By Jim Schutze
By Rachel Watts
By Lauren Drewes Daniels
By Anna Merlan
By Lee Escobedo
By Eric Nicholson
But in June 1994, he retracted his words after Island's rerelease of Bill failed to capitalize on its hometown adoration. "Tripping Daisy appears to be a major disappointment so far," he wrote, this time in the Morning News. But Corcoran related the handful of excuses spun by the Daisy and Island: The band insisted it wanted to build its fan base slowly, carefully; they said that having a hit too quickly meant having an audience identify them with only one particular song, and hit songs come and go; the label said it would be patient--like the band, it was in it for the long haul, not the immediate gratification.
"The success of Bill left more room to grow, so to speak." Pirro says now. "Things would have turned out differently if that record had gone gold or platinum. It got what it deserved. It did what it did because of what it was--a band's first record. I was pleased with how it came out."
For a while, Tripping Daisy believed Island would, in fact, be patient--more to the point, they believed in Island's Chris Blackwell, with whom they had become friends. According to one source at the label, shortly after the Daisy had signed with Island, they traveled to Jamaica with Blackwell for two weeks, which he seldom did with other groups. But over time, DeLaughter says, he came to understand that all labels are the same--"every one of them," he sneers. "It ultimately turns into a big disaster."
The problems with Island, he claims, began with the release of a live five-song EP in 1994, taken from a summer 1993 show at Trees. It was a mistake: The quality of the disc is poor, and even DeLaughter concedes now, "It wasn't exactly the best show to do it on." Problems were compounded with the recording of I Am An Elastic Firecracker. DeLaughter says Noone and Dowdall were always looking over the band's shoulders, trying to get DeLaughter to write a hit single or two.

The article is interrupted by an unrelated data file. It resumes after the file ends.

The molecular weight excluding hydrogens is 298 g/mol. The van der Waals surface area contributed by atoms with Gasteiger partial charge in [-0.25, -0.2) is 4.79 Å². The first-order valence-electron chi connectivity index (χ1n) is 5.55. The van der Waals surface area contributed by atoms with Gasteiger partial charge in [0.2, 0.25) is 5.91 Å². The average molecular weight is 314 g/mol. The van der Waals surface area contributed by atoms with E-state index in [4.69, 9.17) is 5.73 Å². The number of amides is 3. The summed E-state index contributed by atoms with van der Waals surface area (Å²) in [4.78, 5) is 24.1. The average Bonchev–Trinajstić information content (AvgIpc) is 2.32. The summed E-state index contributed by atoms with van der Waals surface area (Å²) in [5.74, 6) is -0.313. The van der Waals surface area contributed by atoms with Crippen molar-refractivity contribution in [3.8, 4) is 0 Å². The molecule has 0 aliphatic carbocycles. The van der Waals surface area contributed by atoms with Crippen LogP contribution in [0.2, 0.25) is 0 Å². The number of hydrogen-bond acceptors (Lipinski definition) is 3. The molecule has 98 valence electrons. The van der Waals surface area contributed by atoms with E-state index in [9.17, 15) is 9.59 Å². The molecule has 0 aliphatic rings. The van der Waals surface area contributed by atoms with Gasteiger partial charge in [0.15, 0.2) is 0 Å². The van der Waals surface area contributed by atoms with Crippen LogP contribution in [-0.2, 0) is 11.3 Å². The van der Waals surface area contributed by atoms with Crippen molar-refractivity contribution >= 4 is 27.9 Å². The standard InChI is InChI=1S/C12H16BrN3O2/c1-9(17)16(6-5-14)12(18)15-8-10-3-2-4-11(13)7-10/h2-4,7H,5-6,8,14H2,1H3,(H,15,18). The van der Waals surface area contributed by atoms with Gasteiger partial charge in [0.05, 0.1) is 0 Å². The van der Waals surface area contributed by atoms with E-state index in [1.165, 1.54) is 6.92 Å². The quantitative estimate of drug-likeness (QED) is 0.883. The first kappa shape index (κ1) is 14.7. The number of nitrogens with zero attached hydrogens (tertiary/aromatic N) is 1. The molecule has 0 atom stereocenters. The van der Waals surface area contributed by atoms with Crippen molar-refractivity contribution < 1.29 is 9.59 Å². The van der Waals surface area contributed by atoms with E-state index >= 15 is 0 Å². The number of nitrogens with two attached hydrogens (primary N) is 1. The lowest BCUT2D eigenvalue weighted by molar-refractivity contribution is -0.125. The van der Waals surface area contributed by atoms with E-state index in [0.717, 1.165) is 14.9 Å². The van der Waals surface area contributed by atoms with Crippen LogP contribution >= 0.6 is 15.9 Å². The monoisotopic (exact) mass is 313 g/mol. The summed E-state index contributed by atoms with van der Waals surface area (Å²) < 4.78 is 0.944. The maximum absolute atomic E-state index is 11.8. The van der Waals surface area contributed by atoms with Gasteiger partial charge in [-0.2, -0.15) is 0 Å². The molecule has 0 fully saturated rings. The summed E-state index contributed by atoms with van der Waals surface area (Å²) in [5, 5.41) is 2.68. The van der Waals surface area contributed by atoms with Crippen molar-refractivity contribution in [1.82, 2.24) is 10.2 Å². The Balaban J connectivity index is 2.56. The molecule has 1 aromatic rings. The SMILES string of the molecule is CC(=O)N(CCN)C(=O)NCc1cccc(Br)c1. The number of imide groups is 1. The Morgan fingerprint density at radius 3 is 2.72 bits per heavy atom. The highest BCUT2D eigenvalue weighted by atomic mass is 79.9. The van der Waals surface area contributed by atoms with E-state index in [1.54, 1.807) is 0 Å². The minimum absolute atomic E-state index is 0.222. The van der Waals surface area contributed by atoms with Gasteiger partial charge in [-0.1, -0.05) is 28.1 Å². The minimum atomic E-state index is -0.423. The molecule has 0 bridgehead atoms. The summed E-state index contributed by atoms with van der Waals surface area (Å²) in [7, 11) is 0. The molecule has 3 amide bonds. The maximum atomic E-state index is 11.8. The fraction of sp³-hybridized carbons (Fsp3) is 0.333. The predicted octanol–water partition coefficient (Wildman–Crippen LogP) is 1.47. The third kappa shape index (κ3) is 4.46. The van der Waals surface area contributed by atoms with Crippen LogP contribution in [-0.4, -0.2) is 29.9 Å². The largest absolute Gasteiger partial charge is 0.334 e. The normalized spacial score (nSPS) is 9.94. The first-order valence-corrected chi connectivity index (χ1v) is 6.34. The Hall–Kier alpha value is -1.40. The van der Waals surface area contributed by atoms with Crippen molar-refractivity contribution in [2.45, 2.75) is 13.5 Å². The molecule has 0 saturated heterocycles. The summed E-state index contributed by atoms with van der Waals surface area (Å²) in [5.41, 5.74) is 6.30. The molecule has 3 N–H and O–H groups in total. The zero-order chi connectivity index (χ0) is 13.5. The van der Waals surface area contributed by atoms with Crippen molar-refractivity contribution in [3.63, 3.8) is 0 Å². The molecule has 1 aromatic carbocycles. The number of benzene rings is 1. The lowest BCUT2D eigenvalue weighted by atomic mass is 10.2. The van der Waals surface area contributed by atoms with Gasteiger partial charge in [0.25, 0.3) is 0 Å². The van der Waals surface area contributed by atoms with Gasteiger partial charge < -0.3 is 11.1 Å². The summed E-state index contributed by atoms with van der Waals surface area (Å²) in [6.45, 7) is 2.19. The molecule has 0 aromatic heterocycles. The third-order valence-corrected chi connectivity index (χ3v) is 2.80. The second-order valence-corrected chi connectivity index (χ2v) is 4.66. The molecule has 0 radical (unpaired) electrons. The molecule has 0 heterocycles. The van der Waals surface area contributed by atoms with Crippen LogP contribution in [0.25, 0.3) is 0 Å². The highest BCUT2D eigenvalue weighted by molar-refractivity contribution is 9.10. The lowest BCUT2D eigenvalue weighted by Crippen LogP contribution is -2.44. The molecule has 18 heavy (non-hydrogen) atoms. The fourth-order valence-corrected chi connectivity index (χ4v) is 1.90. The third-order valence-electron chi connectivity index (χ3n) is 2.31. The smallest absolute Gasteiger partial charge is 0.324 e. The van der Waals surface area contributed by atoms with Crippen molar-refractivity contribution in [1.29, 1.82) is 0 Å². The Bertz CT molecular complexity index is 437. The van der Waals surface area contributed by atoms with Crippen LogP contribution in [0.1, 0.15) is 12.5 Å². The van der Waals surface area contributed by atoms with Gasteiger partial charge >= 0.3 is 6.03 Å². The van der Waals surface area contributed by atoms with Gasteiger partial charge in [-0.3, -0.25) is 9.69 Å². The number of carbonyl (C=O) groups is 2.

Tripping Daisy had brought in revered producer Ted Nicely, best known for his work with indie stalwarts Fugazi, to produce the record. But DeLaughter says Nicely was too easily manipulated by Noone and Dowdall, quick to give in to the label's demands when what the band really wanted was a producer who would let them experiment with various sounds. "We were all innocent at the time," DeLaughter says, "but we were sucked in. Before we knew it, we were marching to their beat and not our own."
The result was a scattered, schizophrenic disc by a band torn between making art and making the charts. For every song like "Prick," which was noisy and frenetic and revealed so much growth from Bill, there were two like "I Got a Girl," which was just insistent and sing-song silly ("I got a girl who wears cool shoes/I got a girl who wears them in the nude"). "Girl" was hardly representative of the band, yet Island picked it as the album's first single and video (the band wanted "Rocketpop"). In time, it topped the Billboard modern-rock charts and landed in constant rotation on MTV, where several times daily audiences were driven insane through repetition. In the end, even the band grew sick to death of it.
"You were dealing with a record company that wanted to break this band big time," DeLaughter says. "They wanted to get on there and go to the moon, and that was their number-one focus. There was talk of selling a million records, and before you know it, you're starting to think like them and believe them and not really like...I dunno. You kinda got fogged by the whole idea. There was no consistency on Firecracker. The only thing consistent was the label going, 'This has to be perfect.'"
The second single, "Piranha," drowned before it ever hit radio, and sales of Firecracker stalled at 250,000 copies--damned respectable numbers, to be sure, but a far cry from what the label imagined. Noone says she can't offer any reasons why "Piranha" didn't chart with the success of "I Got a Girl." She does offer that she's happy with the way Firecracker came out; she mentions often in the course of a 10-minute interview how it sounds good, how the production is "amazing." Noone also insists that the decision to release "I Got a Girl" as the first single was a mutual one.
But Noone, who has long since left Island for Epic Records, doesn't want to talk about her relationship with the band. When asked what she and Dowdall contributed, artistically speaking, to the making of I Am An Elastic Firecracker, she offers only a curt, "This is getting too serious for me" before slamming down the phone.
In the summer of 1996, just as Noone and Dowdall were leaving Island, the band was invited to open for Def Leppard, which was like asking Bill Clinton to speak at a monastery. The Daisy's psychedelic prog-alternapop wasn't much of a fit with Def Leppard's antiquated metal-lite; the pairing--which was Def Leppard's idea, since the English band was by then desperately in need of a little credibility--made no sense at all.